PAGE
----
The success of StansfieldGolf.com has allowed me to use it as a platform to create an awareness for mental health and help to end the stigma attached to mental illness.
In sharing my story, specifically my battle with being diagnosed with bipolar disorder and ADHD, it’s my hope that I can not only help to end the stigma attached to mental illness but provide inspiration for others to share their stories and know that they’re never alone.
I was in Grade 5 the first time I’d attempted to take my own life; going to school became my nightmare and crying myself to sleep every night became my nightly routine. We had just moved to Kelowna from Vancouver two years prior and my struggles were passed off as challenges transitioning into a new school/life and kids being kids. As the years went on, however, it became evident that my struggles were more serious than just challenges transitioning into life in Kelowna.
There were visits to a cognitive behavioural therapist, visits to the Doctor and stretches of being on anti-depressants but the feelings of hopelessness grew deeper and deeper. The only feelings I recognized were of hopelessness and of anger… the worse my battle became, the more I shut myself off from the world and the more I created a world that when viewed from the outside, everything appeared to be improving.
I put my body through its own form of torture and continuously hit rock bottom but the days, months and years continued to pass by and I was still here. It should’ve been a sign that I was meant to be here… I wanted to believe that, unfortunately, the only thing I wanted was for it to be over. I didn’t have anymore fight in me, I was exhausted and I didn’t see an end in sight.
That was never more true than losing my Dad to cancer after a six year battle with multiple myeloma. How could I cope with him not being here when I could barely cope with my mental health before he died? The answer to that question came in the reality of needing to be here for my Mom, my Brothers and my family. I couldn’t take the easy way out… I couldn’t put this family through more loss. I needed to silence the feelings of darkness in a way that didn’t result in my being a statistic of suicide.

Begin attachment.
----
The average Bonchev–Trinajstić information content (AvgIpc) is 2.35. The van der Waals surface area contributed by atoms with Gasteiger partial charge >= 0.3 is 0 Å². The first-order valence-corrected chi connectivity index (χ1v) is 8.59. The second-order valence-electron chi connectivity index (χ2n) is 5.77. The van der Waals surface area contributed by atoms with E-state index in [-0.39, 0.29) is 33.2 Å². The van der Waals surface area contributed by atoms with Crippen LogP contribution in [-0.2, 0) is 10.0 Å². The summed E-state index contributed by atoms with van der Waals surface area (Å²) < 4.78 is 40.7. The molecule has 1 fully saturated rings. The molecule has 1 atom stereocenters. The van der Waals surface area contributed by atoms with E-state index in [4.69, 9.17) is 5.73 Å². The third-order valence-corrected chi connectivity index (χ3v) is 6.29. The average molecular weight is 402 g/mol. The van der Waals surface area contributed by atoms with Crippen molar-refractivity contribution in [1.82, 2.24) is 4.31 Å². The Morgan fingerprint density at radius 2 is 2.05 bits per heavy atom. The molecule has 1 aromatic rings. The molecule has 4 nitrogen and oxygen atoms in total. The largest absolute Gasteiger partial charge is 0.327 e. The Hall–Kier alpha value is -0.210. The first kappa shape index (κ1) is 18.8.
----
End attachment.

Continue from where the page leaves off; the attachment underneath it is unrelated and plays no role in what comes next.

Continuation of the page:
It’s been an unbelievable struggle and continues to be. I’ve ended up in the ER room when I promised myself that I wouldn’t become a statistic or put my family through more loss. I’ve been in and out of the psychiatric wards, underwent ECT treatment, talked to more Doctors and will continue seeking treatment. Most importantly, I’ll continue talking about it and sharing my story via The LAB Project. It slowly becomes easier to talk about, I add more chapters to my story that I couldn’t share before and I become increasingly more involved in mental health awareness and helping to end the stigma attached to those who like me battle mental health on a daily basis.
There’s adversity everyday that you’ll face and it’s not always going to be easy. With that being said, it’s better than the alternative and you’ll slowly be able to cope better each and every day… you’re never alone and no one ever deserves to suffer in silence.
Thanks for swinging by,